“Today is a historic day for coastal security in the country,” Union Minister of State for Defence Jitendra Kumar said before inaugurating a coastal chain of static sensors at the Coast Guard District headquarters here on Friday.
The Coast Guard authorities hired a rickety bus from a private travel agency to ferry journalists from the Gandhi statue at Asilmetta to the meeting venue at Malkapuram, putting the lives of the media persons at risk. The bus looked ‘normal’ when seen from outside as it was given a fresh coat of paint.
On going inside, the journalists were horrified to see wires hanging from the inside of the roof. This bus should have been sent to the scrap yard was the comment of the journalists. The ‘trained’ driver managed to drive the bus at a snail’s pace and took about 40 minutes to reach the meeting venue. The media persons thanked the driver and their stars for reaching the venue safely.
The arrival of the Minister’s flight was delayed resulting in the programme starting more than one hour behind schedule. It was dark by the time the programme was over. There were no lights in the bus and the journalists cursed their fate.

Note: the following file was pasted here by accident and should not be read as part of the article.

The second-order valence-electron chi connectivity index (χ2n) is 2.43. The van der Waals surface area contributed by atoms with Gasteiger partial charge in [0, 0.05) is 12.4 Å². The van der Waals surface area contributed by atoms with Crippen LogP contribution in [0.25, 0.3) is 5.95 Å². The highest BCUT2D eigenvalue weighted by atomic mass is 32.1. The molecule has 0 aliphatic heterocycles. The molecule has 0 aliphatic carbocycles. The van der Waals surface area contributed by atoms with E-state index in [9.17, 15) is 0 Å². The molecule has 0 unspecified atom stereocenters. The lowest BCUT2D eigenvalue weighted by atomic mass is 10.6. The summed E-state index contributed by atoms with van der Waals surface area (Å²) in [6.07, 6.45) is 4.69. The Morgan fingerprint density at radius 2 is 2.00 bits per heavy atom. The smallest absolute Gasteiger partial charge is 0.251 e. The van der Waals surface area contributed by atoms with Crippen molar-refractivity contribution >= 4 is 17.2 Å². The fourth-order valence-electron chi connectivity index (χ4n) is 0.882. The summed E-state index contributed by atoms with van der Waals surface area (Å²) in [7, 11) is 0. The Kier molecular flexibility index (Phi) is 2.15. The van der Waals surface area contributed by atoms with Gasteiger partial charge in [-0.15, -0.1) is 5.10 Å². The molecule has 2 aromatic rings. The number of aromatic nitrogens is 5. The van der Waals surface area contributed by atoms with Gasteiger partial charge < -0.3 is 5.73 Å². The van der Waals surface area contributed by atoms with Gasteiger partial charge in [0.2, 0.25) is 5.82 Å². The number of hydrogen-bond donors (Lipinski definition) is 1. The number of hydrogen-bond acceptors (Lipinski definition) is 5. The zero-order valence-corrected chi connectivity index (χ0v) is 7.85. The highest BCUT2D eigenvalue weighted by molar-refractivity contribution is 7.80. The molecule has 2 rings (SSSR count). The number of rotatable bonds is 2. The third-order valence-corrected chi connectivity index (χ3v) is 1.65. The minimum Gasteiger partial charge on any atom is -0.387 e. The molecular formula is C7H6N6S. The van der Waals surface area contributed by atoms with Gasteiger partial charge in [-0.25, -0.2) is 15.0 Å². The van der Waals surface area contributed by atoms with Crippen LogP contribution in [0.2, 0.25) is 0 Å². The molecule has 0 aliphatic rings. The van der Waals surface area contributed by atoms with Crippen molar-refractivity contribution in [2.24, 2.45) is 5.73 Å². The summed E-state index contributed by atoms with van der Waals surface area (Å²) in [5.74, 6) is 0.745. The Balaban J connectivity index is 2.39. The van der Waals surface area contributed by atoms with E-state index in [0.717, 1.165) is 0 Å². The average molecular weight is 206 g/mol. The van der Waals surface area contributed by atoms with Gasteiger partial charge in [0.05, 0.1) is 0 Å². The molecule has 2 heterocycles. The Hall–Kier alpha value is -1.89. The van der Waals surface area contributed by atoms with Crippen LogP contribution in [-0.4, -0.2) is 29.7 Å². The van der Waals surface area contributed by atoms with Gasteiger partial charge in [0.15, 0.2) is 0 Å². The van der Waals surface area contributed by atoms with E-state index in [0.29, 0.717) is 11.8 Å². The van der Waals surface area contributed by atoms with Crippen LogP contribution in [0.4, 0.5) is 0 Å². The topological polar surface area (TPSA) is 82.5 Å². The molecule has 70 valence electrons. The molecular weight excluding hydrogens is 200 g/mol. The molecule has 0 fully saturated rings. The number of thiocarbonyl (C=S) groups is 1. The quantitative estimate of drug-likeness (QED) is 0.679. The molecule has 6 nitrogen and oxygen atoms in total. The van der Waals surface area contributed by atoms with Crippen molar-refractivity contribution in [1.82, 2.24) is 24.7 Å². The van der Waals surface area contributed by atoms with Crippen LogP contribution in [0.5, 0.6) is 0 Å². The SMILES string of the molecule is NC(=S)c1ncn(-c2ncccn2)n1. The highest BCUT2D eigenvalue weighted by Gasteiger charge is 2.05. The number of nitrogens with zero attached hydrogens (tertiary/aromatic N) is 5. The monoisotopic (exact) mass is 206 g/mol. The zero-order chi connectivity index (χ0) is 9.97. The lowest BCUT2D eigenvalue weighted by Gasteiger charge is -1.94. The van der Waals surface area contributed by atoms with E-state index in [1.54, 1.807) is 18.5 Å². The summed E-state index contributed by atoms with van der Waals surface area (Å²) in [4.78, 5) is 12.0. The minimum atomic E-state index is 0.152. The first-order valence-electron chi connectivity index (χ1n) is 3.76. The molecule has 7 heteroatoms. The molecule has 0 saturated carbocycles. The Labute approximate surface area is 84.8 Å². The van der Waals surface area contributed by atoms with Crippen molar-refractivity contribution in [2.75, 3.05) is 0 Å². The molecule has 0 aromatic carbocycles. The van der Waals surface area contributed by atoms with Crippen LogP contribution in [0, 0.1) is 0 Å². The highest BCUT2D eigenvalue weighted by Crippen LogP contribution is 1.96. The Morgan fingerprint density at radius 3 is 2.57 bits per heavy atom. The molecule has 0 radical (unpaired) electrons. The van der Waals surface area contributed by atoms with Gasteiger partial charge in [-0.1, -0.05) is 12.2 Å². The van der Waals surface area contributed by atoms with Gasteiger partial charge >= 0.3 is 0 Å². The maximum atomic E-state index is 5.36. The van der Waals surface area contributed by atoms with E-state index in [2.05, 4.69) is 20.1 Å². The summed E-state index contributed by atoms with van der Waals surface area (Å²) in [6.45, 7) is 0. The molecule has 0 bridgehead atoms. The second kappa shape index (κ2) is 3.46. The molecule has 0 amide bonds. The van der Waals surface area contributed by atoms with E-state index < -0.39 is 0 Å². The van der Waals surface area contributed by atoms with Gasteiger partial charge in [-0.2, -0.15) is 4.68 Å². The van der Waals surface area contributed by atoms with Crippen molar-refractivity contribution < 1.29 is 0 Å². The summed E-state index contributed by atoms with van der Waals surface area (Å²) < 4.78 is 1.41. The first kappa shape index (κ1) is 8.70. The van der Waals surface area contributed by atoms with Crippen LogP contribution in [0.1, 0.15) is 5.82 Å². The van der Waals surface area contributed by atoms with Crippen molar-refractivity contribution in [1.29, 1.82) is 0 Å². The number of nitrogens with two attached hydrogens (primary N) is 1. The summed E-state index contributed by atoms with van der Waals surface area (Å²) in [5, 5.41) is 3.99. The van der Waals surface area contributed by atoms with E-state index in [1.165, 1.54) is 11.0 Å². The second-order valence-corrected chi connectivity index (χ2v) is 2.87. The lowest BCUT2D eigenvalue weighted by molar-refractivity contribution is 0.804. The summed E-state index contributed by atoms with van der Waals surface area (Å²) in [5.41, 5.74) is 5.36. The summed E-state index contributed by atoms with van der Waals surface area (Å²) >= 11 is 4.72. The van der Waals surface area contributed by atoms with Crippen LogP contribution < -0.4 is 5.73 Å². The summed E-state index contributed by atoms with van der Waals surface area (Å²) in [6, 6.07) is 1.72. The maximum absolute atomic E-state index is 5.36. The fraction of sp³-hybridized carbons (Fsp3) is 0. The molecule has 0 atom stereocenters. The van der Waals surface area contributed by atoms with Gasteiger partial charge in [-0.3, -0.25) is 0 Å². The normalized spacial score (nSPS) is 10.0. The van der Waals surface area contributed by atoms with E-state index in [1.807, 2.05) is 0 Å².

The cat was out of the bag when officials of the Regional Transport Authority, who were conducting a routine inspection, stopped the bus at Convent Junction.
“There are no documents in the bus and the bus is in a bad shape,” said Motor Vehicle Inspector M. Butchi Raju, who checked the bus. He said action would be initiated according to the law.
The bus refused to move and had to be pushed to make it run.
This is not the first time that the Coast Guard officials had treated the media in that way. On an earlier occasion, an ‘ambulance’ was used to transport the journalists to cover the launch of a Coast Guard vessel. Coastal security coverage cannot be at the cost of security of journalists covering the events.